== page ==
This week saw the final lesson with my Y9 group to consolidate their learning over the previous two lessons.
The groups had previously been given an extract from Shakespeare’s Much Ado to understand, analyse and be in a position to re-teach to the rest of the class through a task that they have the freedom to compile and test-drive. Our final lesson started with students taking a moment to consider their personal aim for what they hoped to gain from the lesson overall; the students are aware of the impending assessment question and what is required of them from the markscheme.
Tasks were set up by the students and then in their groups, they took part in a carousel around the various tasks. I stipulated that I would only give them a maximum of ten minutes per workstation, to ensure that the task was in keeping with the brief requirements, and to ensure that the activity did not lose focus. Students collected their findings as a result of the task and added to their records for planning that they will carry out independently at a later point. The groups had also compiled an essay style question to match their particular extract, and we shared these so that students could consider which one they would be confident to respond to upon completion of the lesson.
Tasks were pleasing, and incredibly varied. One group had created a treasure trail to break their extract into manageable segments that comprehension then assisted in solving the next clue, one group had compiled a chat-show style role play to explore Leonato’s disgust with his daughter, and another group had used art to mind map Benedick’s conflicting feelings towards Beatrice. It was interesting to see that one group used Head in the Hole, a task idea previously used with the class and pinched from @gemmaharvey73 which reinforced the effectivity of it! A group had created a game of character-emotion snap where players had to justify their ‘snap’ with the text, and another task was entirely compiled via Powerpoint and then an iphone was left for the group to access the Powerpoint to then respond to quiz questions. The variation was fantastic, and providing students with both a sense of ownership and active approach to their learning had demonstrated a level of confidence on their part to create tasks that showed both creativity and used their own ways of understanding and accessing a text to reach the end goal.
Groups then returned to discuss their findings, and were asked to compile a list of three ways that pride or honour presented itself in different ways. Target questioning was used to share these within the class, and G&T students were given specific challenge during discussion time to compare their ideas with an earlier or later point in the play to encourage them to consider structure, and the development of Leonato’s emotions towards his daughter over time, as he allows her to ‘die’ in order to redeem herself. Individuals then selected an essay style question that they will respond to for me to have an explicit way of assessing their extent of their understanding of textual detail. TBC….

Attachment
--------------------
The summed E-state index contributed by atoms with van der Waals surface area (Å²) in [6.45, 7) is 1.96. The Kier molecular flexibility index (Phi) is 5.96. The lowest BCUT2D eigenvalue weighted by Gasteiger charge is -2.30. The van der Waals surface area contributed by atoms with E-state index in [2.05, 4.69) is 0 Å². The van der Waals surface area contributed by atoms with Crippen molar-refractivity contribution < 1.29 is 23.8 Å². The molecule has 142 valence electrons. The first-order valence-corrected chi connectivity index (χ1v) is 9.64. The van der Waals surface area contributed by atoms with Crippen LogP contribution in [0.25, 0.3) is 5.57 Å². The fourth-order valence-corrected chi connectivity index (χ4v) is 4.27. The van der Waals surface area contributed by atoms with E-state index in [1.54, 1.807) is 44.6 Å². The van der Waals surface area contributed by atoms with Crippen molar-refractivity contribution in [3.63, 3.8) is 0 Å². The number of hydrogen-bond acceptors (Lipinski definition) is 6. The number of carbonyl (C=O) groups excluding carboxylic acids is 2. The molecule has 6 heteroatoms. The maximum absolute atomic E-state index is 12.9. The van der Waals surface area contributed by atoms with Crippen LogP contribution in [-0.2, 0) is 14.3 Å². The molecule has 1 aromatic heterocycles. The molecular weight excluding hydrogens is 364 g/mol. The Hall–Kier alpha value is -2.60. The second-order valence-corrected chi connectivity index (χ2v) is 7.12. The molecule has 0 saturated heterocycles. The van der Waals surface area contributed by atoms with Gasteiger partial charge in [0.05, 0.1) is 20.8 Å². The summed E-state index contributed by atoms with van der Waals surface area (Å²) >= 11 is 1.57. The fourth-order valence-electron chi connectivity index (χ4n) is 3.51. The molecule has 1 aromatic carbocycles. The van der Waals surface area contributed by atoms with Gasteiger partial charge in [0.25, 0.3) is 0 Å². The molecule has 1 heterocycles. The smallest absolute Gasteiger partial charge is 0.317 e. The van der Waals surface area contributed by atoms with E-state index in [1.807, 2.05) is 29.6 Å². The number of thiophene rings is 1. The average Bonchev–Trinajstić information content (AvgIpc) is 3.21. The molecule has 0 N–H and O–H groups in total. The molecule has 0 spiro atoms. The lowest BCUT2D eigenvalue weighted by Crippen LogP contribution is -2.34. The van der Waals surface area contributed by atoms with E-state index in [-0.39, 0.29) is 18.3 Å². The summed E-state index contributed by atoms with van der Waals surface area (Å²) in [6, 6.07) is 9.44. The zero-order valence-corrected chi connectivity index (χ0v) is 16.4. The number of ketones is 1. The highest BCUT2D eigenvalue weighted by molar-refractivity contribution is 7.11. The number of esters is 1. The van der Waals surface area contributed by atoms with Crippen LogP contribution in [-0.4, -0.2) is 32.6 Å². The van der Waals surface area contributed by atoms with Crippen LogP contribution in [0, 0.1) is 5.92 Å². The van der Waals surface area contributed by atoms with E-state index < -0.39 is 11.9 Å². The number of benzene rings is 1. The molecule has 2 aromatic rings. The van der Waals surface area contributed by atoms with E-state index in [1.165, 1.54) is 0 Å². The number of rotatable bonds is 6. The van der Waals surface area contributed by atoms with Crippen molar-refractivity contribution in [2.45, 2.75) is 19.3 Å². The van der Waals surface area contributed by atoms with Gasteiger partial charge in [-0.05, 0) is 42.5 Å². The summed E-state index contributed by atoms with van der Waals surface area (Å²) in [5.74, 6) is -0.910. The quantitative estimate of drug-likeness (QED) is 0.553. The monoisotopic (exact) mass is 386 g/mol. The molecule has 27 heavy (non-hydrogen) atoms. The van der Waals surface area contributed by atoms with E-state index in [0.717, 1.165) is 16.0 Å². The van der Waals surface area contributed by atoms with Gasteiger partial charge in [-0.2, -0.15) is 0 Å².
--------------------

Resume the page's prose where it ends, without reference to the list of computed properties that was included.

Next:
Students completed an exit slip to reflect upon the week and their learning. Positive feedback included:
-I enjoyed the fact it was different and creative
– I liked the freedom and it helped my understanding
– it was an alternative way of me learning the text
– i preferred this over other ways of looking at Shakespeare
The overall consensus was that the girls liked being in control, perhaps too much once we get to the improvement suggestions! I found it an invaluable way for the quieter students to really showcase their ideas and perceptive comments without necessarily being particularly conspicuous (every 14 year old girl’s worst nightmare).
What they would change?
Working together did not go down a treat with all, but then this is inevitably a side effect of any collaborative work. My general response? In the real world, this will happen all the time. Get your democratic decision sharing voice nailed early on, and you will have done yourself a huge favour.
Some students would have preferred a whole-class teach rather than leaving their task to the other group to then visit and attempt to understand- this was essentially where intervention took place; to ensure groups understood the task because certain elements were not clear, despite our practice run the previous lesson. I would remedy this with a trial run by one of the peer groups rather than them test-driving their own task, which would have helped them to visit another task (a general complaint was not having enough time to visit all tasks, but then ‘more time’ is always a factor for student feedback).
I would have liked a more structured way of recording their findings- how do I know that the lower attainment have found the most value and kept at the same pace? However, this may simply be my must-have-a-sheet-to-show-me head on. I believe in this class’ case, recording and value is not essentially an issue, but if I were to extend this out to other classes, I would want to be in a position to be fully informed on their progress.
The proof will be in the pudding, and I am keen to read over their responses on Friday. Overall, giving students an active role in their own development and progress is something that I want to be able to do, irrespective of attainment or content. I think one of the key paths to engagement is by creating that ‘student-as’teacher’ role beyond peer assessment and this is just one way for students to take part in that as a whole-class experience.